3 I ran away from home at 5am when I was 3 years old! Yes it was in all the papers, discovered later in the evening wandering around a busy shopping centre in Gloucester UK (where I was born – awww), more than 6 miles from the house!

4 Fav spaces, I Love desert/canyon-type environs – especially California, New Mex, Utah and Arizona. So Death Valley, Joshua Tree, Monument Valley, Canyonlands, Bryce, Taos surrounds etc etc: Still fav area on the planet is Yosemite – but often found wandering these areas when I am in them, at sunrise and sunset, wondering why I am wandering 😉

5 Collect old analog photographic stuff – but it will all have to go soon ;-( So large format cameras (yes 7*5 inches and above) through to micro spy cams etc:. Still have a great medium format enlarger and all the poison’ess chemicals – but sadly digital has now fully taken over…well not sadly, it is sooo much more dynamic and fun!

6 Long distance cyclist – used to be silly distances, and still am when I can. Regularly used to do 120-150 miles in one go! Often did cycle camping tours which turned into 700-800 mile trips, Across Uzbekistan, Bilbao to Barcelona, Prague to Budapest, New York to DC and back, San Fran to Diego via Lone Pine! Venice to Zurich, Firenze to Rome and of various long loops including Marrakech/Atlas mountains and Swiss/Italian alps – phew tired just thinking about it again!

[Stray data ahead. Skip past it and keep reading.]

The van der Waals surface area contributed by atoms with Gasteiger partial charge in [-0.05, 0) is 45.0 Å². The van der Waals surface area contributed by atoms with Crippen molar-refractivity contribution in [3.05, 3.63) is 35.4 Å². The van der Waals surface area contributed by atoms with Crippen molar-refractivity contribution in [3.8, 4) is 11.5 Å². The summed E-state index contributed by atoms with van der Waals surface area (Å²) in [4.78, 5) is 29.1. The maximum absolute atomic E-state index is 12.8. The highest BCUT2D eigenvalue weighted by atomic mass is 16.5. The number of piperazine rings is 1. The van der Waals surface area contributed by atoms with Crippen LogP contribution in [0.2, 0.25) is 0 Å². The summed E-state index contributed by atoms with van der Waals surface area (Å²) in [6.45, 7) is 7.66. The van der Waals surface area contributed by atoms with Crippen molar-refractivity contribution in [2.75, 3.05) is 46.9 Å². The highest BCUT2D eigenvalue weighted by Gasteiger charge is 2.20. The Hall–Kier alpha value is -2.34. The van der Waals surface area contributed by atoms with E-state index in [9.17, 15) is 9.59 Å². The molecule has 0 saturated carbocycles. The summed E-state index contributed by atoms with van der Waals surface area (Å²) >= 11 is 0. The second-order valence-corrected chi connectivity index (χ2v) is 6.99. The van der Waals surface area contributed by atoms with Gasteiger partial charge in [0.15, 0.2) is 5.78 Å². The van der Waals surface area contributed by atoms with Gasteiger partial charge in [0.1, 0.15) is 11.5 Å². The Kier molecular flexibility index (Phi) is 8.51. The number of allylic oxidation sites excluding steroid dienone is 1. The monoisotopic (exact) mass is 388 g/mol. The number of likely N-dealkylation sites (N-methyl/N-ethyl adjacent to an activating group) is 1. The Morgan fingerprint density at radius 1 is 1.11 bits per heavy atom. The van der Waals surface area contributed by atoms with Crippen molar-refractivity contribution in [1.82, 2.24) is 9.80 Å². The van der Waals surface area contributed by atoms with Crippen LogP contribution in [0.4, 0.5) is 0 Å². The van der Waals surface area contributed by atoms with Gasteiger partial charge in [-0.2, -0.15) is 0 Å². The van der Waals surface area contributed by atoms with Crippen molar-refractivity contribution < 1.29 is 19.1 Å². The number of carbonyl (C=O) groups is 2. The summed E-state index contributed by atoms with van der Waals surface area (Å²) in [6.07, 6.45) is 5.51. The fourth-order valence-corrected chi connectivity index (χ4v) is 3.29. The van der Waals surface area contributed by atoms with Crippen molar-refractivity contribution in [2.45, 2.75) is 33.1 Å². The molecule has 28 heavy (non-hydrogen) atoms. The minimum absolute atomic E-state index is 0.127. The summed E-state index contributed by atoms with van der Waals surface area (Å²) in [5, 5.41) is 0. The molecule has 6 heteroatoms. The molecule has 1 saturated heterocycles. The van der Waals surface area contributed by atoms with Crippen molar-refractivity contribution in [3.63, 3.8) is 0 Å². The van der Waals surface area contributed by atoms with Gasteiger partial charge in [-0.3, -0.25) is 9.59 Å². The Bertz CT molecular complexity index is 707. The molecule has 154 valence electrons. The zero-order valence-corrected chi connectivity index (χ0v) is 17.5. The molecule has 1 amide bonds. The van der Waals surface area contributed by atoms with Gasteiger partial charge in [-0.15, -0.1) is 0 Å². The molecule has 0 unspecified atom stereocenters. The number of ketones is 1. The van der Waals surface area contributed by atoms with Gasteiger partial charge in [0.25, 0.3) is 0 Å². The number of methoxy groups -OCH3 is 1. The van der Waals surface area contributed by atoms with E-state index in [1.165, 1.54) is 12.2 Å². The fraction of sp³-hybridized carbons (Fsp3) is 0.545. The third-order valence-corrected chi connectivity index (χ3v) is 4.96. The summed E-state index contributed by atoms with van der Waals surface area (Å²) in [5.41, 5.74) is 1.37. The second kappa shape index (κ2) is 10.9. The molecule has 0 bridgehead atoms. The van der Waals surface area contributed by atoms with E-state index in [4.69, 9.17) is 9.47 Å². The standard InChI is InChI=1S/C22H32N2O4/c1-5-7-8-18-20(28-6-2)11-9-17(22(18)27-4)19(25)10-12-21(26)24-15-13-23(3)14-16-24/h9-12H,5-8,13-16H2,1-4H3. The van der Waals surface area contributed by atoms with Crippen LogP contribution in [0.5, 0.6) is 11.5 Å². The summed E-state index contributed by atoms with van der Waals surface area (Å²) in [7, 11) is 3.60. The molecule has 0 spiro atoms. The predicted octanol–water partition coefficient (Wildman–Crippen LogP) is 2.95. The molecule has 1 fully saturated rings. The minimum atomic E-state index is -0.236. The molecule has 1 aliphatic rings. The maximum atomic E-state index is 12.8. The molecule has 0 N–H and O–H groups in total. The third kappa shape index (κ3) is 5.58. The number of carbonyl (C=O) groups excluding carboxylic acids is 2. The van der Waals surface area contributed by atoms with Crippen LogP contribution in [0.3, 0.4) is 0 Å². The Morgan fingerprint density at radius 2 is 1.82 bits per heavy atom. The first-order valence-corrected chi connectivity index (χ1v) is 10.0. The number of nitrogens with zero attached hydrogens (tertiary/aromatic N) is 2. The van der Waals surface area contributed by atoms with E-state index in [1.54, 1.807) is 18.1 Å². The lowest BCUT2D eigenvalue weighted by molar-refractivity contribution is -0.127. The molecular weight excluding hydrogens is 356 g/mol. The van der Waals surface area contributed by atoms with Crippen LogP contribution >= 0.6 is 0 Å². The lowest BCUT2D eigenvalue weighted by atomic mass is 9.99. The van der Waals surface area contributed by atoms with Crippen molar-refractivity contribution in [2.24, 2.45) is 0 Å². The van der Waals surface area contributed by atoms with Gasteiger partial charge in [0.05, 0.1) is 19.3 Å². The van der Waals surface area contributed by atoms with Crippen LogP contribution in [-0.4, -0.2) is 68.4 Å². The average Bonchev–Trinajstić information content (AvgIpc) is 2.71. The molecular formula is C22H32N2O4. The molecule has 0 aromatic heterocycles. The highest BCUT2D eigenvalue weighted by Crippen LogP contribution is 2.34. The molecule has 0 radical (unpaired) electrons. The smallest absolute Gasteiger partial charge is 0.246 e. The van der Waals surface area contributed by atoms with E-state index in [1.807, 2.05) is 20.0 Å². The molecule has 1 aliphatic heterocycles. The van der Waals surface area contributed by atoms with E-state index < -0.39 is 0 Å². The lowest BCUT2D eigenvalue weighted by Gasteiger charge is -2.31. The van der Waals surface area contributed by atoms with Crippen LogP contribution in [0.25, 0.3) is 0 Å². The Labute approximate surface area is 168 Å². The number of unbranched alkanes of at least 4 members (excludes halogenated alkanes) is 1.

7 Set silly goals then try to achieve them. Such as roller-blading in the Registan in Samarkand or recording the Morroccon Oboe, in costume up in the Atlas mountains!

8 Fav project I conceived and produced still has to be the BBC Musical Nomad, still live. 40 days across the ‘stans (Uzbek, Krygyz, Kazakh) – meeting musicians, shaman and great people then sending daily video, audio, images and great stories live onto the web, world service radio and doing a TV/radio capture (just 4 of us) – still have memory of setting up a satellite one dark evening on a mountainside in Kazakstan, with a generator whiring in the distance, horsemen coming in an out of the trees, to upload our daily experience and then logging onto the BBC site and hearing the national anthem in memory of Princess Diana killed a few moments earlier…